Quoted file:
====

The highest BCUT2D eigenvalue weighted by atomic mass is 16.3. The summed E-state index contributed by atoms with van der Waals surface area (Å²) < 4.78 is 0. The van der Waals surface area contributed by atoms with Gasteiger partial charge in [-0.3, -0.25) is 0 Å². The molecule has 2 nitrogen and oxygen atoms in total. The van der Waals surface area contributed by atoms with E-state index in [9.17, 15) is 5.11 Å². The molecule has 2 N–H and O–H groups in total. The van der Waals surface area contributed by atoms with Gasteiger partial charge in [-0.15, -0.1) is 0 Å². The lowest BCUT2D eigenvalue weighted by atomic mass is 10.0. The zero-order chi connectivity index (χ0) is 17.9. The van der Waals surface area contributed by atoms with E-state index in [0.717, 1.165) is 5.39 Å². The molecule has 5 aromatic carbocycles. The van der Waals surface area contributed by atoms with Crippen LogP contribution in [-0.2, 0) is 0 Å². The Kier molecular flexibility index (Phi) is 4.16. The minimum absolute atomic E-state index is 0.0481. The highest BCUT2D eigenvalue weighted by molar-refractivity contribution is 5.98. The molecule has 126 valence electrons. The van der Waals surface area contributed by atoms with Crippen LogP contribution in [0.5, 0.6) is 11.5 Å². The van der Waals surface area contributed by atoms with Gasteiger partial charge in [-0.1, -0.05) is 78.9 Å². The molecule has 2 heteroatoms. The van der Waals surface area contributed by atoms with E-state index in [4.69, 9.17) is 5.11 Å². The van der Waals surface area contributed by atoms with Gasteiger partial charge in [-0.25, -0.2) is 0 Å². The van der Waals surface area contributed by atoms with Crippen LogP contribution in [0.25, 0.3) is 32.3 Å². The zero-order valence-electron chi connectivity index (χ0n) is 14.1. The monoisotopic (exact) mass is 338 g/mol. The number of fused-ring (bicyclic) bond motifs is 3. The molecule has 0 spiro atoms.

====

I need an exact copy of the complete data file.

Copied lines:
The highest BCUT2D eigenvalue weighted by atomic mass is 16.3. The summed E-state index contributed by atoms with van der Waals surface area (Å²) < 4.78 is 0. The van der Waals surface area contributed by atoms with Gasteiger partial charge in [-0.3, -0.25) is 0 Å². The molecule has 2 nitrogen and oxygen atoms in total. The van der Waals surface area contributed by atoms with E-state index in [9.17, 15) is 5.11 Å². The molecule has 2 N–H and O–H groups in total. The van der Waals surface area contributed by atoms with Gasteiger partial charge in [-0.15, -0.1) is 0 Å². The lowest BCUT2D eigenvalue weighted by atomic mass is 10.0. The zero-order chi connectivity index (χ0) is 17.9. The van der Waals surface area contributed by atoms with E-state index in [0.717, 1.165) is 5.39 Å². The molecule has 5 aromatic carbocycles. The van der Waals surface area contributed by atoms with Crippen LogP contribution in [-0.2, 0) is 0 Å². The Kier molecular flexibility index (Phi) is 4.16. The minimum absolute atomic E-state index is 0.0481. The highest BCUT2D eigenvalue weighted by molar-refractivity contribution is 5.98. The molecule has 126 valence electrons. The van der Waals surface area contributed by atoms with Crippen LogP contribution in [0.5, 0.6) is 11.5 Å². The van der Waals surface area contributed by atoms with Gasteiger partial charge in [-0.1, -0.05) is 78.9 Å². The molecule has 2 heteroatoms. The van der Waals surface area contributed by atoms with E-state index in [4.69, 9.17) is 5.11 Å². The van der Waals surface area contributed by atoms with Gasteiger partial charge in [-0.25, -0.2) is 0 Å². The van der Waals surface area contributed by atoms with Crippen LogP contribution in [0.25, 0.3) is 32.3 Å². The zero-order valence-electron chi connectivity index (χ0n) is 14.1. The monoisotopic (exact) mass is 338 g/mol. The number of fused-ring (bicyclic) bond motifs is 3. The molecule has 0 spiro atoms.